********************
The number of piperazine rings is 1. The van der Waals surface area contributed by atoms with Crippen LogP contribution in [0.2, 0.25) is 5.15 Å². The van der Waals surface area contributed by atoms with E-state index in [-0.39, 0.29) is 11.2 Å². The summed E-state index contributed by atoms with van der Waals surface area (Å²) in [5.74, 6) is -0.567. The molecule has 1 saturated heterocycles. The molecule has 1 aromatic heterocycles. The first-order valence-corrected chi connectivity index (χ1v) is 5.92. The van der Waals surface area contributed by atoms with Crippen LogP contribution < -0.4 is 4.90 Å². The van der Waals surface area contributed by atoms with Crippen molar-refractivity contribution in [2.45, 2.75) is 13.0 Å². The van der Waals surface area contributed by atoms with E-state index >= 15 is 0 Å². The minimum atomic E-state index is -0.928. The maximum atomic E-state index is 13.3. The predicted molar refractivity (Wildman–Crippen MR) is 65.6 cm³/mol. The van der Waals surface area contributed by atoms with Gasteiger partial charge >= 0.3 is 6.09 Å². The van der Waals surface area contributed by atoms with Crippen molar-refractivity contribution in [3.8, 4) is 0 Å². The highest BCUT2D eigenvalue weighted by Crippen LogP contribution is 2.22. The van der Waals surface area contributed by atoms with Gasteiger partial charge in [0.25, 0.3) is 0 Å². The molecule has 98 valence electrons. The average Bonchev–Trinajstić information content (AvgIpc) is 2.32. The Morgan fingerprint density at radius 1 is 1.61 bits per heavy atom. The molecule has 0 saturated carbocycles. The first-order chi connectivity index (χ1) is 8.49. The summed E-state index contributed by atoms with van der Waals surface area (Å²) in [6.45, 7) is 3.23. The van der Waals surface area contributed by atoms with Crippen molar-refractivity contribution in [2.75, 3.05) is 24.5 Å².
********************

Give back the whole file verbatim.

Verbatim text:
The number of piperazine rings is 1. The van der Waals surface area contributed by atoms with Crippen LogP contribution in [0.2, 0.25) is 5.15 Å². The van der Waals surface area contributed by atoms with E-state index in [-0.39, 0.29) is 11.2 Å². The summed E-state index contributed by atoms with van der Waals surface area (Å²) in [5.74, 6) is -0.567. The molecule has 1 saturated heterocycles. The molecule has 1 aromatic heterocycles. The first-order valence-corrected chi connectivity index (χ1v) is 5.92. The van der Waals surface area contributed by atoms with Crippen LogP contribution < -0.4 is 4.90 Å². The van der Waals surface area contributed by atoms with Crippen molar-refractivity contribution in [2.45, 2.75) is 13.0 Å². The van der Waals surface area contributed by atoms with E-state index >= 15 is 0 Å². The minimum atomic E-state index is -0.928. The maximum atomic E-state index is 13.3. The predicted molar refractivity (Wildman–Crippen MR) is 65.6 cm³/mol. The van der Waals surface area contributed by atoms with Gasteiger partial charge >= 0.3 is 6.09 Å². The van der Waals surface area contributed by atoms with Crippen molar-refractivity contribution in [3.8, 4) is 0 Å². The highest BCUT2D eigenvalue weighted by Crippen LogP contribution is 2.22. The van der Waals surface area contributed by atoms with Gasteiger partial charge in [0.25, 0.3) is 0 Å². The molecule has 98 valence electrons. The average Bonchev–Trinajstić information content (AvgIpc) is 2.32. The Morgan fingerprint density at radius 1 is 1.61 bits per heavy atom. The molecule has 0 saturated carbocycles. The first-order chi connectivity index (χ1) is 8.49. The summed E-state index contributed by atoms with van der Waals surface area (Å²) in [6.45, 7) is 3.23. The van der Waals surface area contributed by atoms with Crippen molar-refractivity contribution in [2.75, 3.05) is 24.5 Å².